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La piel que habito (2011)
not a Halloween costume
The Skin I Live In is one of the oddest films I've ever seen. This is definitely suited more towards those who love Art House Cinema and could care less for big explosions and car chases. This is not a fun movie to watch, however it is very intriguing and has one of the more original stories I've seen in a movie. The cast is splendid and nobody overshadows anyone. The script isn't anything special but the director and cinematographer get top marks for this gorgeous looking film. It will disturb you, it'll make you wince and it'll most likely get under your skin as the music doesn't help much with calming your nerves. If you've got guts and want to be shocked by an incredible piece of art, then see it. I'll probably never watch this again but it is worth seeing once.
50/50 chance of being nominated for best picture
This movie has received raves from every critic that I've heard from so going in I had very high expectations. Thankfully they were met. 50/50 is a superb film that tells the story of a man diagnosed with Cancer at an early age and finds out his odds are 50/50. First thing first, Joseph Gordon-Levitt is one of my favorite actors and this is such a tremendous performance. One scene towards the end of the movie brought me to tears because he was so good. Seth Rogen plays the same basic role, however he isn't annoying in this movie. He does go a little over the top at times but it isn't anything overly dramatic. The script written by Seth Rogen's best friend Will Reiser is based on his story of going through the process of learning that he had Cancer and how he dealt with it (Reiser not Rogen just to be clear). This is well directed and extraordinarily paced. The thing that impresses me most about this film besides Joseph is the fact that I never once asked myself how much longer the film was while watching. I was so engaged and into the story that I was just watching the movie and not thinking about anything else. That RARELY happens with me. It will be a crime if this film isn't nominated for Best picture, screenplay, actor, and supporting cast members (not all). I can understand if people are hesitant on seeing this movie for fear of it being too depressing given the subject matter but I assure you that it is a joy to watch. It has great comedy in it and while emotional it's just too good to miss. Please do not deny yourself the pleasure of watching this amazing film. It is worth it.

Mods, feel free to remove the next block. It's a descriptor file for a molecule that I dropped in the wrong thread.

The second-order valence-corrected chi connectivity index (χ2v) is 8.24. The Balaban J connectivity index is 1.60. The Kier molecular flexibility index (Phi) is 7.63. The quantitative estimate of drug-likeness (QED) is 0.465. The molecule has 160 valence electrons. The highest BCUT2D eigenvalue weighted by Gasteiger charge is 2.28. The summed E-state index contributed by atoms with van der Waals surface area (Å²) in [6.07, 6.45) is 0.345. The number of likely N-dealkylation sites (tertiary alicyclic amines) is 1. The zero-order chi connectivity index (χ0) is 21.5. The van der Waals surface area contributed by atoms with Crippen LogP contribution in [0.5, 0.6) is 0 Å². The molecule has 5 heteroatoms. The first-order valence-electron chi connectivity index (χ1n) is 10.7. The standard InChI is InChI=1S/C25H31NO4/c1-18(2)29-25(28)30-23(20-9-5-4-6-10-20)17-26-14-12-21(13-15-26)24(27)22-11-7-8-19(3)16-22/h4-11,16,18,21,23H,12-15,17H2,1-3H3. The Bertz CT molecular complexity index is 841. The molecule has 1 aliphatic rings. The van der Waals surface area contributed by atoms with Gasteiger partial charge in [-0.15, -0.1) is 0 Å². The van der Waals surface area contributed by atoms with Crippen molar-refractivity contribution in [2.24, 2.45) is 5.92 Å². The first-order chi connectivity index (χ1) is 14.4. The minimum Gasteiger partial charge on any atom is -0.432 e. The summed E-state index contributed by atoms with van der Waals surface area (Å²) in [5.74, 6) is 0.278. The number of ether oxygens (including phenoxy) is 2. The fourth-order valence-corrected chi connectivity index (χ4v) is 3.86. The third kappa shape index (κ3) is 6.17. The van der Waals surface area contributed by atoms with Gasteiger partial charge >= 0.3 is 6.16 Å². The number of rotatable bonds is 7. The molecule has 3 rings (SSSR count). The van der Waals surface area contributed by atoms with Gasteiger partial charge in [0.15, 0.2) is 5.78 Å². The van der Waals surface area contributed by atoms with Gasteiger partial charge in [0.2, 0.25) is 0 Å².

Drive is style over substance
Drive back in 2011 was hyped up beyond the conventional blockbuster. It came from a relatively unknown director but had Ryan Gosling in the leading role. Women everywhere had a substitute for their vibrators the day they saw this. This film unsettles me in a few ways, but first i will give credit where it is due. Winding Refn frames almost every shot with perfection, the cinematography is gorgeous to say the least and the film overall is edited to precision. Now that being said, I'll pour some hot water onto the ice cream cone character Gosling plays. And by ice cream, I mean stiff, and in the need of some licking. Being an aspiring filmmaker, I completely understand the concept of "show, don't tell." Now that being said, there are for sure some areas of this film where I was begging for him to say something. I recommend for anyone who saw this and enjoyed it, to watch Broken Flowers. In that film, Bill Murray plays a character that isn't totally different than this one. Except I liked Bill Murray a lot more. I have nothing against Gosling. He's a great actor, no question; but dude, would it kill you not to look constipated for one scene? Additionally, it would have helped to know what the f**k Cranston's disability was so that when he died, I actually cared. Instead it was more like "yep, saw that one coming." Carey Mulligan is a beautiful woman with a lot of talent, and she and Gosling made a nice couple. But if I was her, I would have steered clear of the guy because he came off as the quiet creepy type that ends up being a sociopath with no life. Gosling is given no backstory so we have absolutely no freaking idea why he does what he does and what motivates him. This doesn't help me when I'm supposed to care about him possibly dying. His character develops in a generic fashion in a generic "it all went wrong" film. I wanted to see him do more stunt car driving for the movies since that was technically his day job. Just one example doesn't cut it. This movie is style over substance as much as Sucker Punch was except there are no special effects in this film. I watched this a second time because I wanted to revisit the film after all the hype had died away and the Oscars were through. I found myself enjoying bits and pieces more than I had the first time, but my overall experience was the same. It is an OK film. And usually in my book, a 2.5/5 means it's forgettable. Well, it's kinda hard to forget a film when everyone's gushing over it like it's a low budget version of "The Dark Knight" (a film I adore). I'm not saying it's bad to like this film since I'm one of the few who enjoyed Transformers 2. I don't now and never will understand what people love so much about this movie. Everyone says "it's different" when it really isn't. It's a generic movie with Refn's touch. A love story in a nutshell. A really creepy love story. Thank you for reading and have a nice day. I'm gonna take a Drive.
These Amazing Shadows (2011)
A movie made by people who love movies for people who love movies